The private train initiative has been embroiled in disagreements between the IR board and private train operators on the proposed terms of the contract. And, after three rounds of tenders were floated, it has also been one step forward and two steps back regarding the plan for the import/indigenous manufacture of 160km/h passenger trains.
Four years since the electrification plan was conceived, there is still no clarity on how to monetise the 4000 strong fleet of diesel locomotives that have been displaced before the end of their working life. The value of the redundant locomotives has been assessed at around Rs 200bn.
In addition, IR is bound by a contractual agreement to induct 100 diesel locomotives annually over 10 years from the GE/Wabtec plant set up in 2016 at Marhoura in Bihar. “We have delivered 230 locomotives [comprising 209 3356kW and 21 4474kW] to Indian Railways and are confident of meeting targets in coming years as well,” says Mr Sandeep Singh from Wabtec India. He added that approximately 15% of IR’s network would remain diesel powered and that the Marhoura locomotives would be deployed for strategic reasons or to haul trains in difficult mountainous terrain such as India’s northeast. Nevertheless, IR has not deviated from its plan to electrify the entire network.
IR has a similarly ambitious goal to increase its share of total freight traffic from around 22% today to 45% by 2030. To achieve this, the National Rail Plan 2030 talks about increasing capacity, for example by building high-speed lines to relieve congestion on lines with heavy passenger and freight demand. However, IR has been slow on delivery.
“IR talks about the need to open up, but rail bureaucracy remains unwilling to give up the monopolistic mindset,”Mr Subodh Jain, former IR board member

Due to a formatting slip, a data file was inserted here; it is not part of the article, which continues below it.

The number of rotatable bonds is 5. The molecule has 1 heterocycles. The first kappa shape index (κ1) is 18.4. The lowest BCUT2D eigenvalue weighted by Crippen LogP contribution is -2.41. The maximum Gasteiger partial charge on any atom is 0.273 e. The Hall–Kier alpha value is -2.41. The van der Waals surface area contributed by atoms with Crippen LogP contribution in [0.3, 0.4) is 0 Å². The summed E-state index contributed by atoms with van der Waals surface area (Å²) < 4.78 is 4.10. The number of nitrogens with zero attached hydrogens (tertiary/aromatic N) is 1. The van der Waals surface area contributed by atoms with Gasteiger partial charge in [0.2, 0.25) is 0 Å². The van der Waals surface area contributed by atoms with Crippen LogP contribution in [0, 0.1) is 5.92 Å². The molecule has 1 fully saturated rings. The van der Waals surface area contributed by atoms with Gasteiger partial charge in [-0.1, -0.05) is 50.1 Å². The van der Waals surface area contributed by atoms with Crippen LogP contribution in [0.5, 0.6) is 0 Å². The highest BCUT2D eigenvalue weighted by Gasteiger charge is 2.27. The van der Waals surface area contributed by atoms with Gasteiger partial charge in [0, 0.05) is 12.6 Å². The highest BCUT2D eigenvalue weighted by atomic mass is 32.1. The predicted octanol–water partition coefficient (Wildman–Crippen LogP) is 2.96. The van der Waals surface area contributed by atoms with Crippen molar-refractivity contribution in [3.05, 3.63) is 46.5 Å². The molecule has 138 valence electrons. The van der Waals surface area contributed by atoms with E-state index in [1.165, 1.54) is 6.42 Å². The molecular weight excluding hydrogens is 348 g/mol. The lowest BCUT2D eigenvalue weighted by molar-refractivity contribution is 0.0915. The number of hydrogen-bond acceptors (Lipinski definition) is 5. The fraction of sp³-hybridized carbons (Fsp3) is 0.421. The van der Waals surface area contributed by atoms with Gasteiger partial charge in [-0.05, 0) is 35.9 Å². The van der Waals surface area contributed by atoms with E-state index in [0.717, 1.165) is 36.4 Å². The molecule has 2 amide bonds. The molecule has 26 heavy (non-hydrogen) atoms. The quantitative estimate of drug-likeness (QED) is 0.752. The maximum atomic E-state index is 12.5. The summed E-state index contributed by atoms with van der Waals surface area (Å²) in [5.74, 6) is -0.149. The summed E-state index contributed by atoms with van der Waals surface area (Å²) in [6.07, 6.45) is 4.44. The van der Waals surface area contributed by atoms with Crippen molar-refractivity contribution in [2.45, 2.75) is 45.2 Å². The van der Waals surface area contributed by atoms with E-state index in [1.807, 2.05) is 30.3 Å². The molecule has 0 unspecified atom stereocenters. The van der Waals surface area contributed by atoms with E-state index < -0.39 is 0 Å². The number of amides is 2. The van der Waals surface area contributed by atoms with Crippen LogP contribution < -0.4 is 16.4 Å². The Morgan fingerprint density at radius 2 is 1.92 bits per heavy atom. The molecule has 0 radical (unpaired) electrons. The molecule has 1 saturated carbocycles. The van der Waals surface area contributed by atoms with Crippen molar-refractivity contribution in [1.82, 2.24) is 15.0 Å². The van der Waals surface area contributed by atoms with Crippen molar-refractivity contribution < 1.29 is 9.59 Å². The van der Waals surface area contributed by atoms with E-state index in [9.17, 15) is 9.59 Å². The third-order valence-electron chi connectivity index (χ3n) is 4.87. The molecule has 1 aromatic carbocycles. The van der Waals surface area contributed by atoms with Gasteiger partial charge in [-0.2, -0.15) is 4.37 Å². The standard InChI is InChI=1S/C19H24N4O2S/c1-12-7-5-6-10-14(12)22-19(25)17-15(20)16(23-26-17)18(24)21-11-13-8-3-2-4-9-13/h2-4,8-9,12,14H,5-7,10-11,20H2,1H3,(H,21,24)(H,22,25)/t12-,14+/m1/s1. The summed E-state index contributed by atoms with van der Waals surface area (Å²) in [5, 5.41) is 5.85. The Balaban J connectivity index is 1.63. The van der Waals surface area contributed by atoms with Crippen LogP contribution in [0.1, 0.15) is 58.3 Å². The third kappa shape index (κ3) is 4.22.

The highly publicised plan to redevelop 400 stations has not taken off. Of the schemes included in the first phase, the redevelopment of Gandhinagar station has accumulated a huge cost overrun and work is nowhere near complete. Redevelopment of Surat station has also not yet begun.
Contracts were awarded for the redevelopment of Bijwasan, Chandigarh and Anand Vihar stations more than a year ago, but construction has not started. The Delhi High Court has slapped a penalty of Rs 12bn on IR regarding a claim filed by Parasvnath Builders after the contract to redevelop the Sarai Rohila-Kishanganj railway colony in Delhi was cancelled mid-way.
“IR talks about the need to open up, but rail bureaucracy remains unwilling to give up the monopolistic mindset,” says former IR board member, Mr Subodh Jain. “This is the reason that projects are getting stuck.”
IR’s response to current challenges has been defensive, at best. Following the Covid-19 outbreak, passenger services - which had been generating losses anyway - were halted. “Not all categories of passenger services are loss making,” says former IR board member, Mr R R Jaruhar. “Using the Covid-19 situation to continue the ban reveals a defeatist attitude and contains long term and adverse consequences.”
In the next three months, an entirely new railway board will be in place as the current members including Yadav are due to retire. The National High-Speed Rail Corporation Ltd (NHSRCL) will also have a new chairman, as Mr Achal Khare will retire shortly. Railway circles are therefore hopeful that with the change of top managers, IR will come to acquire a fresh direction and thrust.